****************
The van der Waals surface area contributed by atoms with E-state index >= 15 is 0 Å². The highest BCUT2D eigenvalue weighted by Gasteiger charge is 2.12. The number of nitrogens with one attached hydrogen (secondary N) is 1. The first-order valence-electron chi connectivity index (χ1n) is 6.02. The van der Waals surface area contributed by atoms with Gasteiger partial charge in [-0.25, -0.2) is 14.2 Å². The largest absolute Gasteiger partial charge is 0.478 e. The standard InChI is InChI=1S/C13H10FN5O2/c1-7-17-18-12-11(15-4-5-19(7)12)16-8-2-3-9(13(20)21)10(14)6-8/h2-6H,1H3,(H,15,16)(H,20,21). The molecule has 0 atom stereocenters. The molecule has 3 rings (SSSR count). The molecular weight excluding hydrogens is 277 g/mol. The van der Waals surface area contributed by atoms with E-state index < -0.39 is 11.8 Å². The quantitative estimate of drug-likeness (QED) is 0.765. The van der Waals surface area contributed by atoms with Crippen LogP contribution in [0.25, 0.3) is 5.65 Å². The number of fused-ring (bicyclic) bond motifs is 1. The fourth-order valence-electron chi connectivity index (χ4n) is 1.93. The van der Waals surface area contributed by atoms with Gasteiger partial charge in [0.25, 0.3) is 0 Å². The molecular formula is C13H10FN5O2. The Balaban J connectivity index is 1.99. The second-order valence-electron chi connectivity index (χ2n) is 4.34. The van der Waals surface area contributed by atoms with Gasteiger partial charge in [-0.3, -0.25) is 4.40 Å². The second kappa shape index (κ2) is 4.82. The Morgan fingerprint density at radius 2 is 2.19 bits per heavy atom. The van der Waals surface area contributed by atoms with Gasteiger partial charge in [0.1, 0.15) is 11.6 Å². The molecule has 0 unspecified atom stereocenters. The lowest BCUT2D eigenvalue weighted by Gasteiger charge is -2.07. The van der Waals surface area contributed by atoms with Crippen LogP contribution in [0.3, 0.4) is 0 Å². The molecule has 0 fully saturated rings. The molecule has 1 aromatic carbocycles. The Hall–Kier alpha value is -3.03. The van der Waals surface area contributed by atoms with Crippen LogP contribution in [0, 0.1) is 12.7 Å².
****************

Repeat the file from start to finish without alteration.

The van der Waals surface area contributed by atoms with E-state index >= 15 is 0 Å². The highest BCUT2D eigenvalue weighted by Gasteiger charge is 2.12. The number of nitrogens with one attached hydrogen (secondary N) is 1. The first-order valence-electron chi connectivity index (χ1n) is 6.02. The van der Waals surface area contributed by atoms with Gasteiger partial charge in [-0.25, -0.2) is 14.2 Å². The largest absolute Gasteiger partial charge is 0.478 e. The standard InChI is InChI=1S/C13H10FN5O2/c1-7-17-18-12-11(15-4-5-19(7)12)16-8-2-3-9(13(20)21)10(14)6-8/h2-6H,1H3,(H,15,16)(H,20,21). The molecule has 0 atom stereocenters. The molecule has 3 rings (SSSR count). The molecular weight excluding hydrogens is 277 g/mol. The van der Waals surface area contributed by atoms with E-state index < -0.39 is 11.8 Å². The quantitative estimate of drug-likeness (QED) is 0.765. The van der Waals surface area contributed by atoms with Crippen LogP contribution in [0.25, 0.3) is 5.65 Å². The number of fused-ring (bicyclic) bond motifs is 1. The fourth-order valence-electron chi connectivity index (χ4n) is 1.93. The van der Waals surface area contributed by atoms with Gasteiger partial charge in [0.25, 0.3) is 0 Å². The molecular formula is C13H10FN5O2. The Balaban J connectivity index is 1.99. The second-order valence-electron chi connectivity index (χ2n) is 4.34. The van der Waals surface area contributed by atoms with Gasteiger partial charge in [-0.3, -0.25) is 4.40 Å². The second kappa shape index (κ2) is 4.82. The Morgan fingerprint density at radius 2 is 2.19 bits per heavy atom. The van der Waals surface area contributed by atoms with Gasteiger partial charge in [0.1, 0.15) is 11.6 Å². The molecule has 0 unspecified atom stereocenters. The lowest BCUT2D eigenvalue weighted by Gasteiger charge is -2.07. The van der Waals surface area contributed by atoms with Crippen LogP contribution in [0.3, 0.4) is 0 Å². The molecule has 0 fully saturated rings. The molecule has 1 aromatic carbocycles. The Hall–Kier alpha value is -3.03. The van der Waals surface area contributed by atoms with Crippen LogP contribution in [0, 0.1) is 12.7 Å².